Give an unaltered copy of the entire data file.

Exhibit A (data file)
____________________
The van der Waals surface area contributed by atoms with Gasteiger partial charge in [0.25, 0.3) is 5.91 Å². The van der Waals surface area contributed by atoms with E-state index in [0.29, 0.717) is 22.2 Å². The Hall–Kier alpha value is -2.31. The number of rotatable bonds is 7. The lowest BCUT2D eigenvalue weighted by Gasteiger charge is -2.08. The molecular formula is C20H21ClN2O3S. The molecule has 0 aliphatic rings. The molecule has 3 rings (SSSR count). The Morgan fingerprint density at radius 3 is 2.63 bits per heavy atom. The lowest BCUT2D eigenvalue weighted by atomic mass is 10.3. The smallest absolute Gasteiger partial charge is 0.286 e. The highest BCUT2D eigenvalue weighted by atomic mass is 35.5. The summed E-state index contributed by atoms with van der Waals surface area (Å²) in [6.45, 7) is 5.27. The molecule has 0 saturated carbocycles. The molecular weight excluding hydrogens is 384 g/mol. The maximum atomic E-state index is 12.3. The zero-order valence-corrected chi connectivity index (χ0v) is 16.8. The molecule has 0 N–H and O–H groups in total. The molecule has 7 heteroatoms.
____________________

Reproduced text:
The van der Waals surface area contributed by atoms with Gasteiger partial charge in [0.25, 0.3) is 5.91 Å². The van der Waals surface area contributed by atoms with E-state index in [0.29, 0.717) is 22.2 Å². The Hall–Kier alpha value is -2.31. The number of rotatable bonds is 7. The lowest BCUT2D eigenvalue weighted by Gasteiger charge is -2.08. The molecular formula is C20H21ClN2O3S. The molecule has 0 aliphatic rings. The molecule has 3 rings (SSSR count). The Morgan fingerprint density at radius 3 is 2.63 bits per heavy atom. The lowest BCUT2D eigenvalue weighted by atomic mass is 10.3. The smallest absolute Gasteiger partial charge is 0.286 e. The highest BCUT2D eigenvalue weighted by atomic mass is 35.5. The summed E-state index contributed by atoms with van der Waals surface area (Å²) in [6.45, 7) is 5.27. The molecule has 0 saturated carbocycles. The molecular weight excluding hydrogens is 384 g/mol. The maximum atomic E-state index is 12.3. The zero-order valence-corrected chi connectivity index (χ0v) is 16.8. The molecule has 0 N–H and O–H groups in total. The molecule has 7 heteroatoms.